New documentary depicts actor Jiří Voskovec’s life in US

A new documentary that will premiere in Czech cinemas next week depicts the lesser known part of the life of the Czech-born actor Jiří (or George) Voskovec. In his homeland, he is best known as the co-founder and co-star of Prague’s pre-war avant-garde theatre troupe, the Liberated Theatre. Having spent the war in exile in New York, Jiří Voskovec again moved to the US after the 1948 communist takeover of Czechoslovakia. The new film, entitled My Father George Voskovec, follows his daughter Gigi retracing her father’s life, from the difficult beginnings through his career on Broadway and in Hollywood, to his passing away in 1981, at the age of 76. Jan Richter saw the documentary and spoke to its director, Libuše Rudinská.

“It’s called My Father George Voskovec because we met George Voskovec’s daughter Gigi who was very involved in the filming. So we decided to centre the film around her; she tells the story of her father and she follows his steps.”

In the film, you show clips from many American films Jiří Voskovec appeared in alongside some big names of the industry – was he a successful actor in the US?

“He called himself a ‘half-star’. Unfortunately, his time is gone for Americans now; not many people remember him although he was famous to a certain degree at that time. He did a lot of television, and people knew him. Gigi told me that for example, he was once pulled over by a policeman at a crossroads and he asked for his signature. So he was well-known but I think the term ‘half-star’ is very accurate.”

Many people in the film talk about whether Jiří Voskovec was in fact happy in his new homeland. What is your impression?

“At the beginning, I though he was a very unhappy and miserable man. But after two years of following his life, I realized that his life was not as clear cut as that, that you could say happy or unhappy. His life was very colourful. Of course, the beginning of his life in the US was very challenging and he had to deal with many issues, like spending 11 months in internment at Ellis Island, the death of his wife, being a single father, having to pay for his wife’s medical treatment, and so on. So I think he was very sad at that time, and must have also been sad because he lost his country. But he was a fighter and never gave up. He was a very positive person, and I think he enjoyed life and people.”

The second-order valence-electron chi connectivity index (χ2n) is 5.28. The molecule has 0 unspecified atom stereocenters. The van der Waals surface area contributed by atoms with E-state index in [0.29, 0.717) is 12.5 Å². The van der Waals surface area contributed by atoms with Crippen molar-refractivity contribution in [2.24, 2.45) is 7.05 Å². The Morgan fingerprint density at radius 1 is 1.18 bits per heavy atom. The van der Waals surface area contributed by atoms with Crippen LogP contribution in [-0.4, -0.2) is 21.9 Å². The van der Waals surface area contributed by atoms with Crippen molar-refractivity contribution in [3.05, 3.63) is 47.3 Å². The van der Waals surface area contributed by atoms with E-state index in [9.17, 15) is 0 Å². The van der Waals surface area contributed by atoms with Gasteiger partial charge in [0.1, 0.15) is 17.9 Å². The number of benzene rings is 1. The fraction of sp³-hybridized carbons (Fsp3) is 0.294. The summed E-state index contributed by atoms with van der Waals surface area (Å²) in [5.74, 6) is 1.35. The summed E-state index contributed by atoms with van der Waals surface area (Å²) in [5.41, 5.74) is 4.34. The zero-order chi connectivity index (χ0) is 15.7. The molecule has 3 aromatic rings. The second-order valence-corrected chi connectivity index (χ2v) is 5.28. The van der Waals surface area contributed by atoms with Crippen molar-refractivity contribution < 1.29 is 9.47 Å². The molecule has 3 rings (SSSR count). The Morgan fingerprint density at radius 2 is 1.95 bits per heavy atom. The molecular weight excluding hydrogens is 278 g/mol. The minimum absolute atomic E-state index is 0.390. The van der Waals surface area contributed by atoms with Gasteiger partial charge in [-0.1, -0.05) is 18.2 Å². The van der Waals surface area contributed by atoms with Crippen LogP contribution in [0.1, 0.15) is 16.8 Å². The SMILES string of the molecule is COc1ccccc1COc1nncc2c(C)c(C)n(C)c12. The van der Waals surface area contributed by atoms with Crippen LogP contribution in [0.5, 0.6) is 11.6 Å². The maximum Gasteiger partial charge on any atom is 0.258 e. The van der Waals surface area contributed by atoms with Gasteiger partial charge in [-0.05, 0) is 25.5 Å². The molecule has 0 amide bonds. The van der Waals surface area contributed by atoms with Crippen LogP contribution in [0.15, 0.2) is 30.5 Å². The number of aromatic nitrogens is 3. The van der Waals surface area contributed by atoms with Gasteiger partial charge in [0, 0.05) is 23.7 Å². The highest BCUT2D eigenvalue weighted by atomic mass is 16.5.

Do you think he ever considered going back to Czechoslovakia?

“Never. He never thought of going back because he knew he would not be able to continue. He knew that already in 1946 when he and his partner on stage, Jan Werich, tried to revive their theatre group after the war. He gave up after one year, and went to work for UNESCO in France, and he decided he wanted to have a completely different life.”

Do you think Czechs generally don’t know much about his life in the US?

“I would say they don’t because after he left, there was silence about him. During communism, it was forbidden to talk about him as if he did not exist. For example, there was gossip about him that he married into money, that he completely forgot about Jan Werich, and so on. The authorities simply tried to make people forget about him.”